Veronica Zaragovia

State Reporter

Veronica Zaragovia reports on state government for KUT. She's reported as a legislative relief news person with the Associated Press in South Dakota and has contributed reporting to NPR, PRI's The World, Here & Now and Latino USA, the Agence France Presse, TIME in Hong Kong and PBS NewsHour, among others. She has two degrees from Columbia University, and has dedicated much of her adult life to traveling, learning languages and drinking iced coffee. 


2013 Legislative Sesssion
12:23 pm
Mon March 18, 2013

Bill Would Change Rules for Non-English Mail-In Ballots

Lawmakers may change voting by mail by making multi-language ballots optional instead of the default option.

Lawmakers are looking at a bill today that would change the requirements for mail-in ballots in Harris County. The county would no longer need to send out ballots in a language other than English, unless it’s requested by the voter.

The Harris County clerk says it costs a lot to print and send mail-in ballots to eligible voters. That’s because the county must print ballots in four languages: English, Spanish, Chinese and Vietnamese.

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6:26 pm
Thu March 14, 2013

Lawmakers, Public Debate Guns on Campus

Gun legislation drawing comments and criticism
Liang Shi for KUT

Students, parents and police testified Thursday on four bills that would allow some people to carry guns onto college campuses in Texas.

People crammed into a room at the Capitol to testify before the House Homeland Security and Public Safety Committee. One of the bills the committee is considering would allow anyone with a concealed handgun license to carry a weapon at a public university. 

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2013 Legislative Sesssion
4:59 pm
Thu March 14, 2013

Bill Would Stop Cops From Drawing Blood After DWI Stops

As it is now, police officers can draw blood from a DWI suspect if they have training.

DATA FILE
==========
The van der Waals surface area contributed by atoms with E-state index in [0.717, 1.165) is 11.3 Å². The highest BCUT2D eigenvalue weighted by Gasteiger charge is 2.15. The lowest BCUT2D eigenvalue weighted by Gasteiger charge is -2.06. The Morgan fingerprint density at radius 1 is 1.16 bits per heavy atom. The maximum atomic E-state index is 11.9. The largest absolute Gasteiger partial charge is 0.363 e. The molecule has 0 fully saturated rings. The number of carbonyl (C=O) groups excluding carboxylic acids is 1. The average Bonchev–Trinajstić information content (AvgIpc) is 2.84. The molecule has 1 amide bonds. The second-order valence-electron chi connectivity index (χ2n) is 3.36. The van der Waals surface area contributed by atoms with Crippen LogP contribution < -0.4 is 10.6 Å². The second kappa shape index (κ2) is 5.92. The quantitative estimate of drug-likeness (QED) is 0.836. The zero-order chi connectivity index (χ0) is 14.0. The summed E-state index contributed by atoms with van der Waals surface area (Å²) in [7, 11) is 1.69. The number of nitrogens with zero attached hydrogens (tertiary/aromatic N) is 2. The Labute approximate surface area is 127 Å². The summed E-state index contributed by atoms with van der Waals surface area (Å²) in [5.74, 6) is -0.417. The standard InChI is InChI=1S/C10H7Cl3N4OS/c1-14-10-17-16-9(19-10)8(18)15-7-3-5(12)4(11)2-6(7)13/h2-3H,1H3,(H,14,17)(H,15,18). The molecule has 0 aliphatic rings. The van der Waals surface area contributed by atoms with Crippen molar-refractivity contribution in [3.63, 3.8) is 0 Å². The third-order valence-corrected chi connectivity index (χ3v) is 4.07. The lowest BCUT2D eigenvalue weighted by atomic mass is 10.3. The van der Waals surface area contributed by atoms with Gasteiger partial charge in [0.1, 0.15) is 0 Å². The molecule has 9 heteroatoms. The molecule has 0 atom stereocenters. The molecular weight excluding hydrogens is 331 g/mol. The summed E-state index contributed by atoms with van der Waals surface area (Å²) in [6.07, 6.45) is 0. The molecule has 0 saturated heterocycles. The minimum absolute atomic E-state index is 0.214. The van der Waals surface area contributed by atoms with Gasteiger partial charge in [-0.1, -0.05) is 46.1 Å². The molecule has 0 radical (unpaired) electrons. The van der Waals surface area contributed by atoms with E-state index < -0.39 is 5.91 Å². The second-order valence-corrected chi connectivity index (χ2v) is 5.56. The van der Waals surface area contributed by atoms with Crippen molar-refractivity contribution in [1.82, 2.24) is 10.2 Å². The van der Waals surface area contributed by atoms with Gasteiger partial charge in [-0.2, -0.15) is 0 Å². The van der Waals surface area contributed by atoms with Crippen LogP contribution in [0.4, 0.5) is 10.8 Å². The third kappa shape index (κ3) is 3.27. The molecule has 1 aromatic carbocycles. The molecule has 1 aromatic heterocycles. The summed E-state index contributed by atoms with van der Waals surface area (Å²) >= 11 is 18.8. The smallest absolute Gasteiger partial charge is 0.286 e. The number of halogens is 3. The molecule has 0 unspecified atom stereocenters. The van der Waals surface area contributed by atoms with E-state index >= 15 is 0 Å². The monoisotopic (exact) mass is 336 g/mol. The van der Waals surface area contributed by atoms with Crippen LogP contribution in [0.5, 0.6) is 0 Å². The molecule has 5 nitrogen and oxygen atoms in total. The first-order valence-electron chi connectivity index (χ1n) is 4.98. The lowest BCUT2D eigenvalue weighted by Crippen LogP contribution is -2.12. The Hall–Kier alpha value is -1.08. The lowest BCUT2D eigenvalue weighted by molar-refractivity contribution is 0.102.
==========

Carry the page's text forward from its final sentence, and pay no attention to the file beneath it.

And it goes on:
Nathan Bernier, KUT News

In Texas, if a motorist suspected of drunk driving refuses a breath test, a police officer can get a search warrant to draw a blood sample.

A few police departments in the state allow trained officers to draw the blood themselves. Rep. Debbie Riddle, R-Spring, has introduced a bill that would require that medical professionals draw blood. She says officers should focus on patrolling streets.

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2013 Legislative Sesssion
4:35 pm
Wed March 13, 2013

Should Pols Running for Higher Office Pay Their Own Security?

A Michigan crowd watches Gov. Rick Perry during his presidential campaign. Perry had the state pay for his security as he traveled the country campaigning.
Ben Philpott, KUT News

Future presidential candidates from Texas may have to foot the bill for their own security on the campaign trail.

Gov. Rick Perry’s unsuccessful run at the White House last year cost taxpayers $3.7 million. And state Rep. Lyle Larson, R-San Antonio, said at a House committee meeting today that the cost of non-state-related security is a burden to Texans.

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8:25 am
Wed March 13, 2013

Challenging Work Standards for Texas Hotel Housekeepers

Some people in the hotel industry say the requirements outlined in the Texas bill would be bad for business.

Texas lawmakers are looking at a bill that would set new standards for hotel housekeeping workers. The bill’s author says the workers are not getting fair treatment, but some in the hotel industry disagree.

State Rep. Senfronia Thompson (D-Houston) says if Texas hotels can prove housekeepers earn minimum wage, she’ll drop her bill. But, she says, she’s skeptical they can.

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7:17 am
Thu March 7, 2013

Veterans Education Requirements Putting Strain on Texas Colleges?

UT-Austin's Student Veterans Services guides veterans through the benefits of the Hazelwood Act.
Teresa Vieira for KUT News

Colleges and universities in Texas are struggling to pay for the tuition benefits they give to qualifying veterans and their dependents as part of a program called the Hazlewood Act.

As the number of veterans rises, higher education leaders say their institutions need help tackling the costs.

“We continuously get pulled at not to increase tuition. We don’t want to increase tuition. But those are the issues that we follow," Kenth Hance, Texas Tech University Systems Chancellor, says.

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